The story does become more interesting when we look at a natural addiction such as overeating leading to obesity. In 2006 a VBM study was published looking specifically at obesity, and the results were very similar to the cocaine and methamphetamine studies. The obesity study demonstrated multiple areas of volume loss, particularly in the frontal lobes, areas associated with judgment and control. While this study is significant in demonstrating visible damage in a natural endogenous addiction, as opposed to an exogenous drug addiction, it is still easier to accept intuitively because we can see the effects of overeating in the obese persons.
So what about sexual addiction? In 2007 a VBM study out of Germany looked specifically at pedophilia, and demonstrated almost identical finding to the cocaine, methamphetamine, and obesity studies. The significance of this study in relation to this discussion is most relevant in that it demonstrates that a sexual compulsion can cause physical, anatomic change in the brain, i.e., harm. Interestingly, a recent paper found a high correlation between pedophilic pornography and sexually abusing children. This noted, the paper thus focused on a subgroup with, among other problems, severe pornography addiction. While we may draw ethical and legal distinctions between child and adult pornography, the brain is not likely to have such an age-related set point with regard to dopaminergic downgrading and addiction-based volume loss. Does the brain care whether the person is physically experiencing sexuality, or doing it through the medium of object sex, i.e., pornography? The mirror systems of the brain turn the virtual experience of pornography into a real experience, as far as the brain is concerned. This is supported by a recent study from France showing activation of areas associated with mirror neurons in the human brain in males viewing pornography. The authors conclude, “we suggest that… the mirror-neuron system prompts the observers to resonate with the motivational state of other individuals appearing in visual depictions of sexual interactions.” A preliminary study supports frontal damage specifically in patients unable to control their sexual behavior. This study used diffusion MRI to evaluate function of nerve transmission through white matter, where the axons, or wires connecting nerve cells, are located. It demonstrated dysfunction in the superior frontal region, an area associated with compulsivity, a hallmark of addiction.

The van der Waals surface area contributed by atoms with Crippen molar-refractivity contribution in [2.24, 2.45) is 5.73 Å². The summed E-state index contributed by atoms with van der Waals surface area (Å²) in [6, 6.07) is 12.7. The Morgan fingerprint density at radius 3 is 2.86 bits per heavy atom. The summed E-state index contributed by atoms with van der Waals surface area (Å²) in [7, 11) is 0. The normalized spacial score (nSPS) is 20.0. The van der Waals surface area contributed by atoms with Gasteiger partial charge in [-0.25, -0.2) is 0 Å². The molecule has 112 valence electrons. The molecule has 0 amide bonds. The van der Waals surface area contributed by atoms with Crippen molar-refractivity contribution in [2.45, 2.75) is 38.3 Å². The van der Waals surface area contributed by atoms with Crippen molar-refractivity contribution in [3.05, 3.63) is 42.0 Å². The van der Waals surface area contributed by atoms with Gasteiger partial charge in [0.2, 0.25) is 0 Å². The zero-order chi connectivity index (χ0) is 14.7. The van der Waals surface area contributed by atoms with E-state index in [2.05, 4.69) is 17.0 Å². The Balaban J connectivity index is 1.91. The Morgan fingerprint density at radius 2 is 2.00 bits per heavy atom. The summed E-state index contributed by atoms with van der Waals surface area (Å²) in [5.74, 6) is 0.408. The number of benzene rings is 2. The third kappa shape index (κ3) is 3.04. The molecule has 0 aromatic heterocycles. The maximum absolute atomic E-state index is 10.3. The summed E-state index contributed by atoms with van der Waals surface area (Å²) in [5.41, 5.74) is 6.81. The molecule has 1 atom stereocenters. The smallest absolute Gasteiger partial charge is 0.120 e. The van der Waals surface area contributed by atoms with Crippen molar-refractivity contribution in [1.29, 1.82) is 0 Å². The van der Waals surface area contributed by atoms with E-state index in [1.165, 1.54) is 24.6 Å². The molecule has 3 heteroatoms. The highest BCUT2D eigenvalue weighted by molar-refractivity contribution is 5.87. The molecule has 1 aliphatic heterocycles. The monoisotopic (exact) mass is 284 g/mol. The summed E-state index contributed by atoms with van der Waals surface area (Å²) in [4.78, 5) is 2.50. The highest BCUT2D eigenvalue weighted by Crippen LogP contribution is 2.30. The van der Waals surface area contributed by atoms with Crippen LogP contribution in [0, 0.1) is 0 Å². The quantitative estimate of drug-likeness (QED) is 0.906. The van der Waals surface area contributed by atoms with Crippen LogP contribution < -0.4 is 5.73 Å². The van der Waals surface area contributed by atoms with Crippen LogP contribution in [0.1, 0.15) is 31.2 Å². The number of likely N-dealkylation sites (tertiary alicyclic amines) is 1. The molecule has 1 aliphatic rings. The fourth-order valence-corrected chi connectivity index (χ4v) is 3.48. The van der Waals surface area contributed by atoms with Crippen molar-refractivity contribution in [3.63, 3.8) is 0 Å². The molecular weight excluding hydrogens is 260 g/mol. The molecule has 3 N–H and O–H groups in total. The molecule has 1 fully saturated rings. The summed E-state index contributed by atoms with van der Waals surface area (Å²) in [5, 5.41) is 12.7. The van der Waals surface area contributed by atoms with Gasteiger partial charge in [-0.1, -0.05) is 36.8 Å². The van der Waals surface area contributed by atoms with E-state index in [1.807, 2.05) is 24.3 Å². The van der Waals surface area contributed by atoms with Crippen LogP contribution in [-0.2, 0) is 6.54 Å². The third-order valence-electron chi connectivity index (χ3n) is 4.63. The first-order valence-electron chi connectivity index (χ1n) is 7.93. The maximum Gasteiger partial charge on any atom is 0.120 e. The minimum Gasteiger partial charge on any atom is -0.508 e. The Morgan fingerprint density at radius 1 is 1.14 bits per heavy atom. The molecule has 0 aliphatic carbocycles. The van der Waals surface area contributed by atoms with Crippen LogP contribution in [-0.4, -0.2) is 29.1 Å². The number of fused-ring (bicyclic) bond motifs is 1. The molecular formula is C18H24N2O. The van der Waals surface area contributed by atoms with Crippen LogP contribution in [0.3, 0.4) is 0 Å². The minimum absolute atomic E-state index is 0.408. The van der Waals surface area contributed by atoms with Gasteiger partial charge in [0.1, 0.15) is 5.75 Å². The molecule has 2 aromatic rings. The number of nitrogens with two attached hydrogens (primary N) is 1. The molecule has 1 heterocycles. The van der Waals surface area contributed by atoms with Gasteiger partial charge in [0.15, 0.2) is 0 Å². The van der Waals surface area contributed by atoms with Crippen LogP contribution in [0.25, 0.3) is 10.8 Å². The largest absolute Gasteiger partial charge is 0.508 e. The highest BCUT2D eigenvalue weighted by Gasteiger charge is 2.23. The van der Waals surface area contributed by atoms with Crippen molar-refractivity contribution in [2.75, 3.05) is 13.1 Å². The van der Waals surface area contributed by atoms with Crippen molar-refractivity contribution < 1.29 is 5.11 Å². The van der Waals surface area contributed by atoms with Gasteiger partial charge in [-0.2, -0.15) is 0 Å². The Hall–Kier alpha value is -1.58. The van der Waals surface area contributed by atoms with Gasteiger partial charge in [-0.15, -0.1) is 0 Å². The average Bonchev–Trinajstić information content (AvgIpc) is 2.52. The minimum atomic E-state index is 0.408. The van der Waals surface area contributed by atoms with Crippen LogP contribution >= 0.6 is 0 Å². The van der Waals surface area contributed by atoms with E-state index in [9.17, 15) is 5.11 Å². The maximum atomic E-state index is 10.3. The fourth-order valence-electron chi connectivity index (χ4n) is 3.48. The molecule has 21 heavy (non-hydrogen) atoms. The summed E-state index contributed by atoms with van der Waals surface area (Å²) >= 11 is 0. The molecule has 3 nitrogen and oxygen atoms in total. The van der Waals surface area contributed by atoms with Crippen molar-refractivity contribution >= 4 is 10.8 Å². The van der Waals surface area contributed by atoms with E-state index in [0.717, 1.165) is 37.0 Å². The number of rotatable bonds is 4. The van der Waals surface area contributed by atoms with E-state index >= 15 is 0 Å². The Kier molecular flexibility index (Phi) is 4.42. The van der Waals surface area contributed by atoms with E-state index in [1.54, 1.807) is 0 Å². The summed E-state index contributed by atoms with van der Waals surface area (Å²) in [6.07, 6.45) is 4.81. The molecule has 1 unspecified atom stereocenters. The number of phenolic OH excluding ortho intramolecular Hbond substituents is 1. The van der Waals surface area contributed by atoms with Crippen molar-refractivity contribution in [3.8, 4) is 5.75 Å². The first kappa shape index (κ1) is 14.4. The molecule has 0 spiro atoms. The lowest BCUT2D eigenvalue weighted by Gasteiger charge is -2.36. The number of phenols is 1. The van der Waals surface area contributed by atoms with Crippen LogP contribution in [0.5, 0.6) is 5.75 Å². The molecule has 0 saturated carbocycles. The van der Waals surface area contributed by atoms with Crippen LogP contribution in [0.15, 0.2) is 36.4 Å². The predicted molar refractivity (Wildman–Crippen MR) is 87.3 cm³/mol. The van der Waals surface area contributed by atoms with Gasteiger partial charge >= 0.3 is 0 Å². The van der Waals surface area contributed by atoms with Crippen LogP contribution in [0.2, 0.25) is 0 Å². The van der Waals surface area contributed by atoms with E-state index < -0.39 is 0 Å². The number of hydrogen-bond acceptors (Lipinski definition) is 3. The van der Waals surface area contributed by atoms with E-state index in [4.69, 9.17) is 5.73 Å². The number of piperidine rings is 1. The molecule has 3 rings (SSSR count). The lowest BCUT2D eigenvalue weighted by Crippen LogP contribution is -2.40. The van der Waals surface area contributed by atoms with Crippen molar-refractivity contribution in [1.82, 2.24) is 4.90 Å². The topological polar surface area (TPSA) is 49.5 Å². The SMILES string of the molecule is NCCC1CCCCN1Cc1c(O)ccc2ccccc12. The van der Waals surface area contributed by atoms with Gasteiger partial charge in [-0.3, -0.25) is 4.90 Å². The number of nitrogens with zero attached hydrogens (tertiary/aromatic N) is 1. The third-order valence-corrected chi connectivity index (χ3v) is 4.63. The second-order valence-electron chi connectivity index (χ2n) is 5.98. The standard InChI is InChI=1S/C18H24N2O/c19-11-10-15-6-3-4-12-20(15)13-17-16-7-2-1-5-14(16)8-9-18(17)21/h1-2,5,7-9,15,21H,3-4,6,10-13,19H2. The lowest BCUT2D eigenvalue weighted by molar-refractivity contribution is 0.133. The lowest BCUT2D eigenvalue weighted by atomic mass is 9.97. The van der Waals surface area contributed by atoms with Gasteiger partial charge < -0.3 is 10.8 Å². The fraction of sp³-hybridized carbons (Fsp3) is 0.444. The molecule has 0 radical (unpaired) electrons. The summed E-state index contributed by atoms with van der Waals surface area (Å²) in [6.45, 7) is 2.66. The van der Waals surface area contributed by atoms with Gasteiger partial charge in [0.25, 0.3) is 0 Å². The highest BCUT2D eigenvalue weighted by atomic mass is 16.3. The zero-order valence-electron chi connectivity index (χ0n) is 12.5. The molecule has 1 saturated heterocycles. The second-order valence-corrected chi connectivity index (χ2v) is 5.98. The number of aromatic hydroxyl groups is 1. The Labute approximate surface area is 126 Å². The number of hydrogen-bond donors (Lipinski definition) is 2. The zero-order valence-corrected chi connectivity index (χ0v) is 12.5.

Numerous studies demonstrate metabolically pathologic changes in neurochemistry as the brain “learns” to become addicted. These addictive changes in the dopamine reward system can also be scanned with brain scans such as functional MRI, PET, and SPECT scans. While we would expect a brain scan study to show abnormalities in dopamine metabolism in cocaine addiction , we might be surprised to find that a recent study also shows dysfunction of these same pleasure centers with pathologic gambling. Overeating leading to obesity, another natural addiction, also shows similar pathology.
Also pertinent is a paper from the Mayo Clinic on treatment of Internet pornography addiction with naltrexone, an opioid receptor antagonist. Drs. Bostsick and Bucci at Mayo Clinic treated a patient with the inability to control his Internet pornography use.
He was placed on naltrexone, a drug which acts on the opioid system to decrease dopamine’s ablility to stimulate cells in the nucleus accumbens. With this drug he was able to obtain control of his sexual life.
The authors conclude:
In summary, cellular adaptations in the addict’s PFC result in increased salience of drug-associated stimuli, decreased salience of non-drug stimuli, and decreased interest in pursuing goal-directed activities central to survival. In addition to naltrexone’s approval from the Food and Drug Administration for treating alcoholism, several published case reports have demonstrated its potential for treating pathologic gambling, self-injury, kleptomania, and compulsive sexual behavior. We believe this is the first description of its use to combat Internet sexual addiction.